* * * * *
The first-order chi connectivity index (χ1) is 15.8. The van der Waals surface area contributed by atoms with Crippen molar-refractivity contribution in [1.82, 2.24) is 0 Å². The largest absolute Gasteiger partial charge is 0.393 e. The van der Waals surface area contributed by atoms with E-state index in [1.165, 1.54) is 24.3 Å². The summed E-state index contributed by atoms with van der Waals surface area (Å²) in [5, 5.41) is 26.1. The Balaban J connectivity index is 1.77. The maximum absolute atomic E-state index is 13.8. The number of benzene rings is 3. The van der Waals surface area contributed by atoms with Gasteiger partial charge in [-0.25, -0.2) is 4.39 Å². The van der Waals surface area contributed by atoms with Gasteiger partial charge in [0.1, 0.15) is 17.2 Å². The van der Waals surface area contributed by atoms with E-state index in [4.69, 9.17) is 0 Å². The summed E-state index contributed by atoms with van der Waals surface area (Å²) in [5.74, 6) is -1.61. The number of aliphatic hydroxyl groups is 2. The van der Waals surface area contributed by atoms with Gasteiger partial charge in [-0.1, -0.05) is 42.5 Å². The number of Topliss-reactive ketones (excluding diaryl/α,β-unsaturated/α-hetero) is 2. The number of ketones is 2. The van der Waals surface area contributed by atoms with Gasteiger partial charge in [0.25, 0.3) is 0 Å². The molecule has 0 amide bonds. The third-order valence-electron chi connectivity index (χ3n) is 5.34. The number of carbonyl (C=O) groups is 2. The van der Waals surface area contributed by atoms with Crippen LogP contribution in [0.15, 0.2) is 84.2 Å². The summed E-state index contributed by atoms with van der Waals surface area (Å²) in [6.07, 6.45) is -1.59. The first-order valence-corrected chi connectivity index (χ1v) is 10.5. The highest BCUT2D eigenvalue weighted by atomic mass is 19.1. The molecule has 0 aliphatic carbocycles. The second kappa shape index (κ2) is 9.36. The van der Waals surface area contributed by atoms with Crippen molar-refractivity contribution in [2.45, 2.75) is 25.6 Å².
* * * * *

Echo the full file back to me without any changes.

The first-order chi connectivity index (χ1) is 15.8. The van der Waals surface area contributed by atoms with Crippen molar-refractivity contribution in [1.82, 2.24) is 0 Å². The largest absolute Gasteiger partial charge is 0.393 e. The van der Waals surface area contributed by atoms with E-state index in [1.165, 1.54) is 24.3 Å². The summed E-state index contributed by atoms with van der Waals surface area (Å²) in [5, 5.41) is 26.1. The Balaban J connectivity index is 1.77. The maximum absolute atomic E-state index is 13.8. The number of benzene rings is 3. The van der Waals surface area contributed by atoms with Gasteiger partial charge in [-0.25, -0.2) is 4.39 Å². The van der Waals surface area contributed by atoms with Gasteiger partial charge in [0.1, 0.15) is 17.2 Å². The van der Waals surface area contributed by atoms with E-state index in [4.69, 9.17) is 0 Å². The summed E-state index contributed by atoms with van der Waals surface area (Å²) in [5.74, 6) is -1.61. The number of aliphatic hydroxyl groups is 2. The van der Waals surface area contributed by atoms with Gasteiger partial charge in [-0.1, -0.05) is 42.5 Å². The number of Topliss-reactive ketones (excluding diaryl/α,β-unsaturated/α-hetero) is 2. The number of ketones is 2. The van der Waals surface area contributed by atoms with Gasteiger partial charge in [0.25, 0.3) is 0 Å². The molecule has 0 amide bonds. The third-order valence-electron chi connectivity index (χ3n) is 5.34. The number of carbonyl (C=O) groups is 2. The van der Waals surface area contributed by atoms with Crippen LogP contribution in [0.15, 0.2) is 84.2 Å². The summed E-state index contributed by atoms with van der Waals surface area (Å²) in [6.07, 6.45) is -1.59. The first-order valence-corrected chi connectivity index (χ1v) is 10.5. The highest BCUT2D eigenvalue weighted by atomic mass is 19.1. The molecule has 0 aliphatic carbocycles. The second kappa shape index (κ2) is 9.36. The van der Waals surface area contributed by atoms with Crippen molar-refractivity contribution in [2.45, 2.75) is 25.6 Å².